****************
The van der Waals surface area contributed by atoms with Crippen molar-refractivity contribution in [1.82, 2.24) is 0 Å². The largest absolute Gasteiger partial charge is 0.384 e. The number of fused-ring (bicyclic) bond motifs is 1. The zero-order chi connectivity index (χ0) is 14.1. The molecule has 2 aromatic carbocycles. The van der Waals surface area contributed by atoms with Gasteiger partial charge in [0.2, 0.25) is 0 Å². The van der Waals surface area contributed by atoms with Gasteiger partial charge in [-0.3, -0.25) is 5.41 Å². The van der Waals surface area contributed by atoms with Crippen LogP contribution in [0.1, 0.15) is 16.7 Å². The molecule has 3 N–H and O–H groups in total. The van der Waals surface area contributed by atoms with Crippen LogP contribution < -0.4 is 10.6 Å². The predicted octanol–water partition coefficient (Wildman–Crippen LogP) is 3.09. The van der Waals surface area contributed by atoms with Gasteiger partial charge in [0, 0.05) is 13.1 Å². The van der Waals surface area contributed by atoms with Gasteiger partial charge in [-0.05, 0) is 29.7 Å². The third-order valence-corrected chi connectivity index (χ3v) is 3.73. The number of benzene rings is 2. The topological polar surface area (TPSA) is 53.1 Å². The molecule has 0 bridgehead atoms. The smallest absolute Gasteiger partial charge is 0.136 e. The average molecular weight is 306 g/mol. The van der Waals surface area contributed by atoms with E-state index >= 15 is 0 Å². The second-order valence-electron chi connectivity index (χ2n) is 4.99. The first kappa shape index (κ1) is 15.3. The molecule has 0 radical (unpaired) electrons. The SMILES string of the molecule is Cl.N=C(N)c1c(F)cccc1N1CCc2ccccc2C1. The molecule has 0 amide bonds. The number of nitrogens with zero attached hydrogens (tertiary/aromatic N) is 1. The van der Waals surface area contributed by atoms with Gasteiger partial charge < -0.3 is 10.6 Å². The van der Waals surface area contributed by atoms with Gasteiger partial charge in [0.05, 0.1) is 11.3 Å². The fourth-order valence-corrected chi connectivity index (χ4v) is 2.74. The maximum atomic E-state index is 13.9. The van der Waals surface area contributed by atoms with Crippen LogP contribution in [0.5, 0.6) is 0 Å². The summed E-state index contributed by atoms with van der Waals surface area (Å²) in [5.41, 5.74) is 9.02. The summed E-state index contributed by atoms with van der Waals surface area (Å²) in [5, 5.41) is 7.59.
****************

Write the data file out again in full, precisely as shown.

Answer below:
The van der Waals surface area contributed by atoms with Crippen molar-refractivity contribution in [1.82, 2.24) is 0 Å². The largest absolute Gasteiger partial charge is 0.384 e. The number of fused-ring (bicyclic) bond motifs is 1. The zero-order chi connectivity index (χ0) is 14.1. The molecule has 2 aromatic carbocycles. The van der Waals surface area contributed by atoms with Gasteiger partial charge in [0.2, 0.25) is 0 Å². The van der Waals surface area contributed by atoms with Gasteiger partial charge in [-0.3, -0.25) is 5.41 Å². The van der Waals surface area contributed by atoms with Crippen LogP contribution in [0.1, 0.15) is 16.7 Å². The molecule has 3 N–H and O–H groups in total. The van der Waals surface area contributed by atoms with Crippen LogP contribution < -0.4 is 10.6 Å². The predicted octanol–water partition coefficient (Wildman–Crippen LogP) is 3.09. The van der Waals surface area contributed by atoms with Gasteiger partial charge in [0, 0.05) is 13.1 Å². The van der Waals surface area contributed by atoms with Gasteiger partial charge in [-0.05, 0) is 29.7 Å². The third-order valence-corrected chi connectivity index (χ3v) is 3.73. The number of benzene rings is 2. The topological polar surface area (TPSA) is 53.1 Å². The molecule has 0 bridgehead atoms. The smallest absolute Gasteiger partial charge is 0.136 e. The average molecular weight is 306 g/mol. The van der Waals surface area contributed by atoms with E-state index >= 15 is 0 Å². The second-order valence-electron chi connectivity index (χ2n) is 4.99. The first kappa shape index (κ1) is 15.3. The molecule has 0 radical (unpaired) electrons. The SMILES string of the molecule is Cl.N=C(N)c1c(F)cccc1N1CCc2ccccc2C1. The molecule has 0 amide bonds. The number of nitrogens with zero attached hydrogens (tertiary/aromatic N) is 1. The van der Waals surface area contributed by atoms with Gasteiger partial charge < -0.3 is 10.6 Å². The van der Waals surface area contributed by atoms with Gasteiger partial charge in [0.05, 0.1) is 11.3 Å². The fourth-order valence-corrected chi connectivity index (χ4v) is 2.74. The maximum atomic E-state index is 13.9. The van der Waals surface area contributed by atoms with Crippen LogP contribution in [0.5, 0.6) is 0 Å². The summed E-state index contributed by atoms with van der Waals surface area (Å²) in [5.41, 5.74) is 9.02. The summed E-state index contributed by atoms with van der Waals surface area (Å²) in [5, 5.41) is 7.59.